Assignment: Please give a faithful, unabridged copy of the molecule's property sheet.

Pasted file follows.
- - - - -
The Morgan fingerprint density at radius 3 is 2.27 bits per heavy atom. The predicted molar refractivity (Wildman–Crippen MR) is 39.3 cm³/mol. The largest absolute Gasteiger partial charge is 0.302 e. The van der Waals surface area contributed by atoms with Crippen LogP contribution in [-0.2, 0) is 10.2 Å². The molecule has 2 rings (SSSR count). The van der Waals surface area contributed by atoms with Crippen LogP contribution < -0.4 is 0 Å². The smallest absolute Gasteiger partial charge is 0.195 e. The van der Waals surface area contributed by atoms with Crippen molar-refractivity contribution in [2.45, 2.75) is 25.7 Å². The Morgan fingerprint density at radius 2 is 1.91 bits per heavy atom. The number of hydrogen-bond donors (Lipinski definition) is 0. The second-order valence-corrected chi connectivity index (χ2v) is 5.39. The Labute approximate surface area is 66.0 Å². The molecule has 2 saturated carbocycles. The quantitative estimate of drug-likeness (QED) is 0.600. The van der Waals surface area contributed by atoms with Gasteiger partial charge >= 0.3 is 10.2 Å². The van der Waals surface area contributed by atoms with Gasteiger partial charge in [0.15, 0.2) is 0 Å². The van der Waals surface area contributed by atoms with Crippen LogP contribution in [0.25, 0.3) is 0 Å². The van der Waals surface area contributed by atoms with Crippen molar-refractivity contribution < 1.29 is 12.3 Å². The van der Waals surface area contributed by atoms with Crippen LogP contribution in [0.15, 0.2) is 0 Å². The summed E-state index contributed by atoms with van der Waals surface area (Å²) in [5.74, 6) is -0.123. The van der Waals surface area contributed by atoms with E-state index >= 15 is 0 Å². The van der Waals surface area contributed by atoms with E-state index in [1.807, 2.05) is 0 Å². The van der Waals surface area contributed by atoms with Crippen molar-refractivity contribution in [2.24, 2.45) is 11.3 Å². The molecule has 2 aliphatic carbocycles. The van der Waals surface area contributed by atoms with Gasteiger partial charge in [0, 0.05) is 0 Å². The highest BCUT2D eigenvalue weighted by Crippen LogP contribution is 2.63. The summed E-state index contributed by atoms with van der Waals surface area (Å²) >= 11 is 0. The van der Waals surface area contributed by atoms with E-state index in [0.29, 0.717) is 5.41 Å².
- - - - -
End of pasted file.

The Morgan fingerprint density at radius 3 is 2.27 bits per heavy atom. The predicted molar refractivity (Wildman–Crippen MR) is 39.3 cm³/mol. The largest absolute Gasteiger partial charge is 0.302 e. The van der Waals surface area contributed by atoms with Crippen LogP contribution in [-0.2, 0) is 10.2 Å². The molecule has 2 rings (SSSR count). The van der Waals surface area contributed by atoms with Crippen LogP contribution < -0.4 is 0 Å². The smallest absolute Gasteiger partial charge is 0.195 e. The van der Waals surface area contributed by atoms with Crippen molar-refractivity contribution in [2.45, 2.75) is 25.7 Å². The Morgan fingerprint density at radius 2 is 1.91 bits per heavy atom. The number of hydrogen-bond donors (Lipinski definition) is 0. The second-order valence-corrected chi connectivity index (χ2v) is 5.39. The Labute approximate surface area is 66.0 Å². The molecule has 2 saturated carbocycles. The quantitative estimate of drug-likeness (QED) is 0.600. The van der Waals surface area contributed by atoms with Gasteiger partial charge >= 0.3 is 10.2 Å². The van der Waals surface area contributed by atoms with Gasteiger partial charge in [0.15, 0.2) is 0 Å². The van der Waals surface area contributed by atoms with Crippen LogP contribution in [0.25, 0.3) is 0 Å². The van der Waals surface area contributed by atoms with Crippen molar-refractivity contribution < 1.29 is 12.3 Å². The van der Waals surface area contributed by atoms with Crippen LogP contribution in [0.15, 0.2) is 0 Å². The summed E-state index contributed by atoms with van der Waals surface area (Å²) in [5.74, 6) is -0.123. The van der Waals surface area contributed by atoms with E-state index >= 15 is 0 Å². The van der Waals surface area contributed by atoms with E-state index in [1.807, 2.05) is 0 Å². The van der Waals surface area contributed by atoms with Crippen molar-refractivity contribution in [2.24, 2.45) is 11.3 Å². The molecule has 2 aliphatic carbocycles. The van der Waals surface area contributed by atoms with Gasteiger partial charge in [0, 0.05) is 0 Å². The highest BCUT2D eigenvalue weighted by Crippen LogP contribution is 2.63. The summed E-state index contributed by atoms with van der Waals surface area (Å²) >= 11 is 0. The van der Waals surface area contributed by atoms with E-state index in [0.29, 0.717) is 5.41 Å².